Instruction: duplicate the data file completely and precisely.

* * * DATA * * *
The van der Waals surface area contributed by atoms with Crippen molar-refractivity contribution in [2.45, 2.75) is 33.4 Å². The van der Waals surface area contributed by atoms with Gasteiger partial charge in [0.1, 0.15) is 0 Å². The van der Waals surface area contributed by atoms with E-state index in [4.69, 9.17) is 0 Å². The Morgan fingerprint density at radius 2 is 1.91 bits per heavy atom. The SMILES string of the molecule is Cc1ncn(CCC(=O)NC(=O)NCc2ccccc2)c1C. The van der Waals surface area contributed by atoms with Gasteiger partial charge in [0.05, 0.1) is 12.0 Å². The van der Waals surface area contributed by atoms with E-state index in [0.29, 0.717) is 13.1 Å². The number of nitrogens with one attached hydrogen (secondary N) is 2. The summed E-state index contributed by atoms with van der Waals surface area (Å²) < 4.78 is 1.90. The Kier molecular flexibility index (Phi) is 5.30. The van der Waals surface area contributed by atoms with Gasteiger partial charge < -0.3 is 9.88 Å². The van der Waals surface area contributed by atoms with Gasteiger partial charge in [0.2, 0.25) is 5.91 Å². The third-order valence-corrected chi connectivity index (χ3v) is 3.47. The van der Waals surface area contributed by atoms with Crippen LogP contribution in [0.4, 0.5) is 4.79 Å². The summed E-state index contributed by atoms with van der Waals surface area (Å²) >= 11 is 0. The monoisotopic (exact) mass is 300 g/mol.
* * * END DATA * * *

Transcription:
The van der Waals surface area contributed by atoms with Crippen molar-refractivity contribution in [2.45, 2.75) is 33.4 Å². The van der Waals surface area contributed by atoms with Gasteiger partial charge in [0.1, 0.15) is 0 Å². The van der Waals surface area contributed by atoms with E-state index in [4.69, 9.17) is 0 Å². The Morgan fingerprint density at radius 2 is 1.91 bits per heavy atom. The SMILES string of the molecule is Cc1ncn(CCC(=O)NC(=O)NCc2ccccc2)c1C. The van der Waals surface area contributed by atoms with Gasteiger partial charge in [0.05, 0.1) is 12.0 Å². The van der Waals surface area contributed by atoms with E-state index in [0.29, 0.717) is 13.1 Å². The number of nitrogens with one attached hydrogen (secondary N) is 2. The summed E-state index contributed by atoms with van der Waals surface area (Å²) < 4.78 is 1.90. The Kier molecular flexibility index (Phi) is 5.30. The van der Waals surface area contributed by atoms with Gasteiger partial charge < -0.3 is 9.88 Å². The van der Waals surface area contributed by atoms with Gasteiger partial charge in [0.2, 0.25) is 5.91 Å². The third-order valence-corrected chi connectivity index (χ3v) is 3.47. The van der Waals surface area contributed by atoms with Crippen LogP contribution in [0.4, 0.5) is 4.79 Å². The summed E-state index contributed by atoms with van der Waals surface area (Å²) >= 11 is 0. The monoisotopic (exact) mass is 300 g/mol.